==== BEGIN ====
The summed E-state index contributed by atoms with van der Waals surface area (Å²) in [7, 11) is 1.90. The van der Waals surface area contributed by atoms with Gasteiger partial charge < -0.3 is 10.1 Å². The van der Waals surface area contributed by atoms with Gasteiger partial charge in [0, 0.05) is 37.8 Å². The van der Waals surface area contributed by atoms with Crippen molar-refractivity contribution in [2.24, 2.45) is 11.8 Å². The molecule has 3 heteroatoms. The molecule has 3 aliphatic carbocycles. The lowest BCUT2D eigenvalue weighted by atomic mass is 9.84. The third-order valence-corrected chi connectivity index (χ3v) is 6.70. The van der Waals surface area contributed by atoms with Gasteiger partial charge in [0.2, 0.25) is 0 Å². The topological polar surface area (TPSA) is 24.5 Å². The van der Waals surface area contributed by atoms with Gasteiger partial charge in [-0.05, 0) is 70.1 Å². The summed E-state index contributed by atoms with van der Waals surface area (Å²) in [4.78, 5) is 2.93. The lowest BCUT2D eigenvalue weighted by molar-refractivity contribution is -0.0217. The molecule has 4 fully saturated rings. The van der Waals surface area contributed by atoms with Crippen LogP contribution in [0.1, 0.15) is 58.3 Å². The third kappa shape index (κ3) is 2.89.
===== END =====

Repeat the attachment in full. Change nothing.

The summed E-state index contributed by atoms with van der Waals surface area (Å²) in [7, 11) is 1.90. The van der Waals surface area contributed by atoms with Gasteiger partial charge < -0.3 is 10.1 Å². The van der Waals surface area contributed by atoms with Gasteiger partial charge in [0, 0.05) is 37.8 Å². The van der Waals surface area contributed by atoms with Crippen molar-refractivity contribution in [2.24, 2.45) is 11.8 Å². The molecule has 3 heteroatoms. The molecule has 3 aliphatic carbocycles. The lowest BCUT2D eigenvalue weighted by atomic mass is 9.84. The third-order valence-corrected chi connectivity index (χ3v) is 6.70. The van der Waals surface area contributed by atoms with Gasteiger partial charge in [0.2, 0.25) is 0 Å². The topological polar surface area (TPSA) is 24.5 Å². The van der Waals surface area contributed by atoms with Gasteiger partial charge in [-0.05, 0) is 70.1 Å². The summed E-state index contributed by atoms with van der Waals surface area (Å²) in [4.78, 5) is 2.93. The lowest BCUT2D eigenvalue weighted by molar-refractivity contribution is -0.0217. The molecule has 4 fully saturated rings. The van der Waals surface area contributed by atoms with Crippen LogP contribution in [0.1, 0.15) is 58.3 Å². The third kappa shape index (κ3) is 2.89.